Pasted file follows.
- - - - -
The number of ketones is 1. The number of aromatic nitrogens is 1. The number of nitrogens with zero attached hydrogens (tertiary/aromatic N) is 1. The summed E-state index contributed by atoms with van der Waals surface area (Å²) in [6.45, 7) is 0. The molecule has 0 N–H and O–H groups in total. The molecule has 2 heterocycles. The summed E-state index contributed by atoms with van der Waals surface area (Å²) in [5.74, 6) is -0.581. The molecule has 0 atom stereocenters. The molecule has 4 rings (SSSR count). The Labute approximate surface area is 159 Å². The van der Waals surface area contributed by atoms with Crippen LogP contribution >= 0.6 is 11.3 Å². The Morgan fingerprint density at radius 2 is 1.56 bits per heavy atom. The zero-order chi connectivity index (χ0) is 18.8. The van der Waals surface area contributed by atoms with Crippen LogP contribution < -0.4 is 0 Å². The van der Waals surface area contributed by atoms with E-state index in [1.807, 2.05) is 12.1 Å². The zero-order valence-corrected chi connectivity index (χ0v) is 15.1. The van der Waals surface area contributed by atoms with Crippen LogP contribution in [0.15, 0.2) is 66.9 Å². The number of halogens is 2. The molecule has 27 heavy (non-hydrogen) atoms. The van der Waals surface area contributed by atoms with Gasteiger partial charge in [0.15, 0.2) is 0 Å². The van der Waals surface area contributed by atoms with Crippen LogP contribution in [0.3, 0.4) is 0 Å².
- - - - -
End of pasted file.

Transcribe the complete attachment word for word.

The number of ketones is 1. The number of aromatic nitrogens is 1. The number of nitrogens with zero attached hydrogens (tertiary/aromatic N) is 1. The summed E-state index contributed by atoms with van der Waals surface area (Å²) in [6.45, 7) is 0. The molecule has 0 N–H and O–H groups in total. The molecule has 2 heterocycles. The summed E-state index contributed by atoms with van der Waals surface area (Å²) in [5.74, 6) is -0.581. The molecule has 0 atom stereocenters. The molecule has 4 rings (SSSR count). The Labute approximate surface area is 159 Å². The van der Waals surface area contributed by atoms with Crippen LogP contribution >= 0.6 is 11.3 Å². The Morgan fingerprint density at radius 2 is 1.56 bits per heavy atom. The zero-order chi connectivity index (χ0) is 18.8. The van der Waals surface area contributed by atoms with Crippen LogP contribution < -0.4 is 0 Å². The van der Waals surface area contributed by atoms with E-state index in [1.807, 2.05) is 12.1 Å². The zero-order valence-corrected chi connectivity index (χ0v) is 15.1. The van der Waals surface area contributed by atoms with Crippen LogP contribution in [0.15, 0.2) is 66.9 Å². The number of halogens is 2. The molecule has 27 heavy (non-hydrogen) atoms. The van der Waals surface area contributed by atoms with Gasteiger partial charge in [0.15, 0.2) is 0 Å². The van der Waals surface area contributed by atoms with Crippen LogP contribution in [0.3, 0.4) is 0 Å².